Twitch and Shout
by Marc Homer
It may not be readily apparent that Leah Meyerhoff is an indie filmmaking champion, but underneath a mess of straight black hair and Barbie-pink eyeliner is the creative lifeblood of a devout cineaste. Her voicemail says it all.
"If you know the name of the movie you'd like to see, press one," the recording starts in a classic Mr. Moviefone imitation. A shrill voice creeps in. "Twitch," it says. "Twitch, by Leah Meyerhoff," Mr. Moviefone continues, "is playing at The Pioneer Theatre."
Meyerhoff, A Bay Area native and third-year graduate film student in Tisch, has plenty of success stories to put on her resume: On top of being featured in the popular series "Film School" on IFC, her latest film, the poignant and poetic short "Twitch" rocked the Slamdance Film Festival, earning the jury's second prize for Best Narrative Short.
But while her film was being honored, Meyerhoff was in bed. 'I was sick, so I missed the awards ceremony," she said. Nevertheless, the award has been a great source of confidence. "It was very flattering," she said. "It was a nice payoff for all the effort I was making." Her film was also selected for the Clermont-Ferrand Film Festival in France that same week.
"Getting an award is like icing on a cake," she said. "But just knowing that people in France are seeing a movie I made here is pretty awesome." Topping off the honors, "Twitch" made its debut at the Two Boots Pioneer Theatre during their "Best of Slamdance Festival" run.
"Twitch" explores a teenager's coming of age amid the day-to-day complications of caring for her paralyzed mother. Meyerhoff's own mother, Toni, also a cast member of "Twitch," developed Multiple Sclerosis while Meyerhoff was in utero. Coupled with a divorce when Meyerhoff was seven, her disability increasingly demanded the care and attention of her daughter. But when Meyerhoff began studies at Brown University, the distance between them grew immensely and they didn't see each other for several years.
Casting her mother in this film helped to repair the gap, she said. After having auditioned close to 100 people for the role of the mother, Meyerhoff ultimately could not find anyone more suitable than the real person.
"Twitch," both an engaging and challenging filmmaking experience, had also proved to be a rewarding one, as it allowed her to repair her relationship with her mother, Meyerhoff said.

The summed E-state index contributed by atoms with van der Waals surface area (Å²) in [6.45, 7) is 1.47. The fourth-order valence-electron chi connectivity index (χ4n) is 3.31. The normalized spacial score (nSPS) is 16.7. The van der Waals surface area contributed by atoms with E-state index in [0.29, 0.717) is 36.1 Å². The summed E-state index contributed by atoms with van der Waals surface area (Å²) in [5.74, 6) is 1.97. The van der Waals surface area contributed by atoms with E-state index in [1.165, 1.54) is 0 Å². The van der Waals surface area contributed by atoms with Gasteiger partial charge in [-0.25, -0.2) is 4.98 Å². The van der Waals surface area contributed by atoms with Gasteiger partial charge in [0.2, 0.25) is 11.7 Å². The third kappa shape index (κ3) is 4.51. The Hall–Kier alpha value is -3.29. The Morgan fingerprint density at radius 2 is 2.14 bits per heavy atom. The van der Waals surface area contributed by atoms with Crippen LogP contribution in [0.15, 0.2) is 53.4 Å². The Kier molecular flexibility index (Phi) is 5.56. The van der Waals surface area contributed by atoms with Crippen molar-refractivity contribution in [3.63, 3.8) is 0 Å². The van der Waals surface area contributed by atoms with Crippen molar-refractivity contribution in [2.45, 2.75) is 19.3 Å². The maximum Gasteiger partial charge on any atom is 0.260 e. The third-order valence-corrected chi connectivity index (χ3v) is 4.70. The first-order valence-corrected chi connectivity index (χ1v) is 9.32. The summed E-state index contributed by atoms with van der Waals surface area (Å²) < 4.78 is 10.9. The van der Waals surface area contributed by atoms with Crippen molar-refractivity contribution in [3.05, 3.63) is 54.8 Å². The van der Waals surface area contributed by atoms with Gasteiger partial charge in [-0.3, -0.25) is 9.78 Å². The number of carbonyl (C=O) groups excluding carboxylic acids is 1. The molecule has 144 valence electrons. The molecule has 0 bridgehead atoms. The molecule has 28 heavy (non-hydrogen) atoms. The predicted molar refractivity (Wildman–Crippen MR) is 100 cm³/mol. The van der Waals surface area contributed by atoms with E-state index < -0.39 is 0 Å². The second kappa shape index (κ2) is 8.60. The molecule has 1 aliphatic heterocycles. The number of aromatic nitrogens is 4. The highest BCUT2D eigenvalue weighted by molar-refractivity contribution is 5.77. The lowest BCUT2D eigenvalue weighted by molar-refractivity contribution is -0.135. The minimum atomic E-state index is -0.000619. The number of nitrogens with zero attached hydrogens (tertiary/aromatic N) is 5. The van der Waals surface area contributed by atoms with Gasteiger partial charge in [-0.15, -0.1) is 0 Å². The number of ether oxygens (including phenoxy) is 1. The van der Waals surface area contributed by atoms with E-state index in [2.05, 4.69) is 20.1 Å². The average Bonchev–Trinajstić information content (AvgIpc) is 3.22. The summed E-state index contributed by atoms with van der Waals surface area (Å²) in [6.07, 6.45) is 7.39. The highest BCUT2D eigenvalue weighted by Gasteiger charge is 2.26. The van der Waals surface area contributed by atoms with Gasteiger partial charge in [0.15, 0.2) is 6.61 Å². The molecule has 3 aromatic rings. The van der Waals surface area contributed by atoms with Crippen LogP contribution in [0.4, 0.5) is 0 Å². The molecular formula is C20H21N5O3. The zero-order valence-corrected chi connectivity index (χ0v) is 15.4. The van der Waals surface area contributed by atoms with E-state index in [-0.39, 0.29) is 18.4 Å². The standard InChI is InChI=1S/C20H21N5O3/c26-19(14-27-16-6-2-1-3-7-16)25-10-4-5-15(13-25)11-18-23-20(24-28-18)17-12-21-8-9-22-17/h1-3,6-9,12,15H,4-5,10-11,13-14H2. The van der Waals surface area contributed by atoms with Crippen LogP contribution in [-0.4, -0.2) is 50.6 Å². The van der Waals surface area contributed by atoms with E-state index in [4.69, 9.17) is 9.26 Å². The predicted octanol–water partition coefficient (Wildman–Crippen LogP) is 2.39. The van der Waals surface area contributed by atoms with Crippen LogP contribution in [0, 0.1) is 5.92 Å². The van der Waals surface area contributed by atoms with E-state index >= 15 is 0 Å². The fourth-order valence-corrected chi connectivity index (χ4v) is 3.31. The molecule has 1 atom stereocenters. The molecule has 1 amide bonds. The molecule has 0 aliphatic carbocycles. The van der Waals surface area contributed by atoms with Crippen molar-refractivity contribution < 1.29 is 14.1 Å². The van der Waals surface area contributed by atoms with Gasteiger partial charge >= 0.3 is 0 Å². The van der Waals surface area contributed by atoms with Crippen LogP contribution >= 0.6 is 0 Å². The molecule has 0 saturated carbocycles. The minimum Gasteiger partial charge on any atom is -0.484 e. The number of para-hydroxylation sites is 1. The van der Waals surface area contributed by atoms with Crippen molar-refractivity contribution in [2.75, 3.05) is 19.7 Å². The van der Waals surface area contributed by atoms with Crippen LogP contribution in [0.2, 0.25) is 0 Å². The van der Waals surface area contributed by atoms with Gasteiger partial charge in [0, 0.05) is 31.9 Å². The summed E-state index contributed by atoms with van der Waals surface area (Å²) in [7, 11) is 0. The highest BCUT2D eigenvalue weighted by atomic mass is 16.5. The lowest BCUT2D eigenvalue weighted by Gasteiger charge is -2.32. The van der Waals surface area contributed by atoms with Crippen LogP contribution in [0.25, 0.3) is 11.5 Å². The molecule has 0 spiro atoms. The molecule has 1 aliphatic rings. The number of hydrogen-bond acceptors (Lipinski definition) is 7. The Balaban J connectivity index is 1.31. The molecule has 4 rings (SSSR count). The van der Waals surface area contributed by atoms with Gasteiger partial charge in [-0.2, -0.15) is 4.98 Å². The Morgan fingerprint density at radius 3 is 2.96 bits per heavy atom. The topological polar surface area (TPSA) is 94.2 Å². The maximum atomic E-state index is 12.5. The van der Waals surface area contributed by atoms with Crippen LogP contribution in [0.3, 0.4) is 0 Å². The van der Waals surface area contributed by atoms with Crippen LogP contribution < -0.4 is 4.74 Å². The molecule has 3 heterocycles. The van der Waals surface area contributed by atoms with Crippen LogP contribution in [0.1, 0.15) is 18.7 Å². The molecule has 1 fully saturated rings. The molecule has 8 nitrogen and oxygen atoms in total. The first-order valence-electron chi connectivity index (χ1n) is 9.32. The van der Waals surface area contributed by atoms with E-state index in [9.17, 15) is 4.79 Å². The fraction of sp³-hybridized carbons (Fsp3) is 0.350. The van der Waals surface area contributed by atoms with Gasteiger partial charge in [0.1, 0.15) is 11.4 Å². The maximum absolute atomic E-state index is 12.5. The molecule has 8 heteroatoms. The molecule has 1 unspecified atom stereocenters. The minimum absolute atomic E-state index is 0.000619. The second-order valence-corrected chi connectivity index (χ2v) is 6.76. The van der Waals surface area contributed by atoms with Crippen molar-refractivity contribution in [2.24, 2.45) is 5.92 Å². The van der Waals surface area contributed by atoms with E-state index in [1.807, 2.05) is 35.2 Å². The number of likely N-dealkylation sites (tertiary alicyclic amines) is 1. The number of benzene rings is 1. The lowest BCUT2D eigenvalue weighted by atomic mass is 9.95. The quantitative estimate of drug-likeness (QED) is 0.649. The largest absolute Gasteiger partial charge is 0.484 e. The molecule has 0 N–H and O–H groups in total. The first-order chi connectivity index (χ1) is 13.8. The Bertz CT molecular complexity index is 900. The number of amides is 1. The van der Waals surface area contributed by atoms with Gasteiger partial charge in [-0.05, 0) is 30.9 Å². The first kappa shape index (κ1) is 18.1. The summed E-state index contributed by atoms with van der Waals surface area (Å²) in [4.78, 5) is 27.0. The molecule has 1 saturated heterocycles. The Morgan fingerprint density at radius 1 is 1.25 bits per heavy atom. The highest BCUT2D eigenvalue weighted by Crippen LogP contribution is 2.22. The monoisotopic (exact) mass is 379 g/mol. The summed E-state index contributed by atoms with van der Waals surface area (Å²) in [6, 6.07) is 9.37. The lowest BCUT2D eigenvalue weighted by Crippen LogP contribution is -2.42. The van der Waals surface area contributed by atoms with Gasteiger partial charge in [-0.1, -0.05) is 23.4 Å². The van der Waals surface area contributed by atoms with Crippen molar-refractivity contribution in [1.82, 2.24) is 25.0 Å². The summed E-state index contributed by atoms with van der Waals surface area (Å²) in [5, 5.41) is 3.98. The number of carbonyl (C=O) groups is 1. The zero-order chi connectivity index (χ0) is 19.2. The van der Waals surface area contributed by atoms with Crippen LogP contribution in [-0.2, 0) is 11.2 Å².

Those who see "Twitch" will notice that Meyerhoff has cultivated a unique look. Shot on Super16mm film, the scenes seem to be submerged in an alternative world. "I wanted the audience to feel like it's underwater, where it's libeating, weightless and surreal, and to add a sense of buoyancy," she said.
This elevated cinematography and professional film stock were not cheap ventures. The production costs of Leah's 10-minute short reached $5,000 - not especially pricey for a commercial film, but a hefty sum for a college student low on cash. Funded by personal donations, grants and her own savings, Meyerhoff's film demonstrates how inspirational her success story truly is. Now, she is receiving paid offers from people who want her to shoot their films.
She is currently working on a music video for the female punk band Triple Creme, whom she compares to PJ Harvey. She hopes to enter the film in Tisch's Fusion Film Festival if she completes post-production in time.
Although it's "180 degrees away from Twitch," she said working with Triple Creme has spurred an affinity for music videos as a future career path. Eventually she hopes to direct feature films in the syle of one her favorite directors, fervent feminist Catherine Breillat ("Fat Girl") Meyerhoff shot the Triple Creme video on 35mm film for her cinematography class, which allowed her access to NYU's valuable equipment.
"I think if I was not at NYU I would not be making the kind of films that I'm making," Meyerhoff said. "NYU is motivating me to consistently make a lot of films."
Although she feels accomplished as her film school education comes to a close, she is not entirely eager to leave the university. "I have been in school my whole life," she said. "It's a luxury. I don't feel pressured to get out. But in a way I feel excited to be living, not just learning."